Pack a 1st night box

One of the most helpful things I started doing was packing a 1st night box. After a long day of moving, all you really want to do is relax and go to sleep. But getting to that point can be hard when you’ve got to go to the bathroom (where’s the TP?), you want to hop in the shower and clean off (what box is the shampoo in?), or just need to wash your dirty box moving hands (who has seen the hand soap?).
You can avoid the frustration and crankiness if you pack a box that contains all the essentials you might need on your 1st night in the new digs without floundering around to find what you need. I always pack:
  •          A set of freshly washed sheets for each bed
  •          A roll of TP for each bathroom
  •          A roll of paper towels
  •          Plates, cups, utensils (I always have a stash of paper products leftover from parties)
  •          Trash bags
  •          Band-Aids
  •          Aspirin / Tylenol
  •          Tape
  •          Screwdriver
  •          Hammer
  •          Batteries
  •          Hand Soap
  •          Shampoo / Conditioner / Body Wash / Bar Soap
  •          Any important documents
  •          A Ziploc bag of dog/cat food for your furry friends – they’ll be hungry (and scared) too!

Let the pros handle it


Moving is already a huge expense and I never wanted to pay more than I had to. For me that meant leaning on friends and family to schlepp boxes instead of hiring a moving company to do all the heavy lifting. While my friends and family were always willing to lend a hand, often times it took several trips and an entire weekend to move from point A to point B. After much convincing from my better half, we hired movers the last time we moved and let me tell you – it’s 100% worth the money. What normally would take us an entire weekend took them about 4-6 hours. We too lent a hand to the professionals by carrying down boxes and loaded up our own vehicles with the more breakable items but these guys know what they were doing, our mattresses and furniture was shrink wrapped for protection, and they got us loaded and unloaded in record time. It saved us from having to inconvenience our peeps and it saved our backs (and theirs too). It’s a small price to pay and I would absolutely do it again in a heartbeat.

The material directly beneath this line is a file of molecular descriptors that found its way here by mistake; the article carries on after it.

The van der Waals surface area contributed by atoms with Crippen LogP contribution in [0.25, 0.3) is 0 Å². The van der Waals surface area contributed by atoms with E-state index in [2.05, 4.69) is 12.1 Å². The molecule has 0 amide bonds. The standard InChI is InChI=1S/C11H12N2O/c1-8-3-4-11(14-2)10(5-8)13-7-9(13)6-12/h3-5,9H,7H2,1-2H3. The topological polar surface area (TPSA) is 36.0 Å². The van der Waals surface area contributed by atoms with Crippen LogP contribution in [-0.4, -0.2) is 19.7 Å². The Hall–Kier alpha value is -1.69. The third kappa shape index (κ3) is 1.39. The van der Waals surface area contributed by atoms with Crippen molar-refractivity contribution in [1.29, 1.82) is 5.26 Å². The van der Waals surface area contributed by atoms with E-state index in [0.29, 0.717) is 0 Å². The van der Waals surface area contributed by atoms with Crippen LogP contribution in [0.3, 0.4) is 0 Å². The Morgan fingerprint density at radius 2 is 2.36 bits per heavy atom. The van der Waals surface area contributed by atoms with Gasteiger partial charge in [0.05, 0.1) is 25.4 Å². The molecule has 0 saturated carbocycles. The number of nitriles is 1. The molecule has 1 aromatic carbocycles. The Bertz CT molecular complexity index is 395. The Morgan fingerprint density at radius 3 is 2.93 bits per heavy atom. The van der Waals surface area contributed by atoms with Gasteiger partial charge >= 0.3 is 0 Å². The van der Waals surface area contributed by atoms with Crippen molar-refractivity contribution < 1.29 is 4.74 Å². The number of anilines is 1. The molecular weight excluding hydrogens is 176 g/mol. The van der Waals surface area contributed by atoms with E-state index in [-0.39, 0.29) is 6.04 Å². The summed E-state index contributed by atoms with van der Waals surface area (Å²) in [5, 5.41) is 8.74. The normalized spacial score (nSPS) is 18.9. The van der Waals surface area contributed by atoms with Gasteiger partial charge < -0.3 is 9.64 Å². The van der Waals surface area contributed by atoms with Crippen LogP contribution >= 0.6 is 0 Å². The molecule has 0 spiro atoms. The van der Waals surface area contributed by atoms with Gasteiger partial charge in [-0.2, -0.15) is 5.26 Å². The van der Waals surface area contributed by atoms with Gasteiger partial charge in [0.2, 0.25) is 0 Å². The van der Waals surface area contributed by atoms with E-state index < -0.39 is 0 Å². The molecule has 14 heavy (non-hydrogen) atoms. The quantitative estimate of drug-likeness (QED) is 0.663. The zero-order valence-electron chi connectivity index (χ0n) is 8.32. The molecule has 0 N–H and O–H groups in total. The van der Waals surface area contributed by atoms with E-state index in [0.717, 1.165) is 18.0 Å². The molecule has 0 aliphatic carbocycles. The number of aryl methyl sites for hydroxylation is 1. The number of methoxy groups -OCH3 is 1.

Something to Remember:
If you decide to hire a team of movers be aware that they’ll be walking in and out of your home a billion times. If you’re a renter and wish to keep your carpets as clean and intact as possible, or a new homeowner with freshly laid flooring, consider asking that one person stays inside with booties or without shoes to relay boxes and such items to the team outside. That way they’re not tracking dirt or debris inside.

This time around not only did we hire movers, we seriously considered hiring a cleaning service as well. Moving out of a rental requires you to return the unit in the condition in which you received it – read CLEAN. And if I’m being honest? I didn’t really want to waste my time and energy cleaning an apartment that my heart wasn’t invested in anymore. Not to mention the horrible experience we had with the leasing company to get our money back after cleaning the apartment ourselves.
My mom and I spent an entire day cleaning that place top to bottom. We even cleaned all the baseboards and trim in an effort to get our deposit back. A week later they invoiced us $250 for a cleaning fee. When I questioned them about it, they sent over pictures of a few dust bunnies on top of the fridge and what they said were hard water spots on a bathroom faucet. And I’m not even kidding. Unreal. I fought it and eventually got them to drop the fee but it was an unnecessary headache I didn’t want to repeat. At least this time around I’ll have a receipt to show that the apartment was cleaned – and it won’t to cost me $250 either. 

Some times it’s best to leave these things to the pros and the few extra bucks are worth your sanity in the end.

Take inventory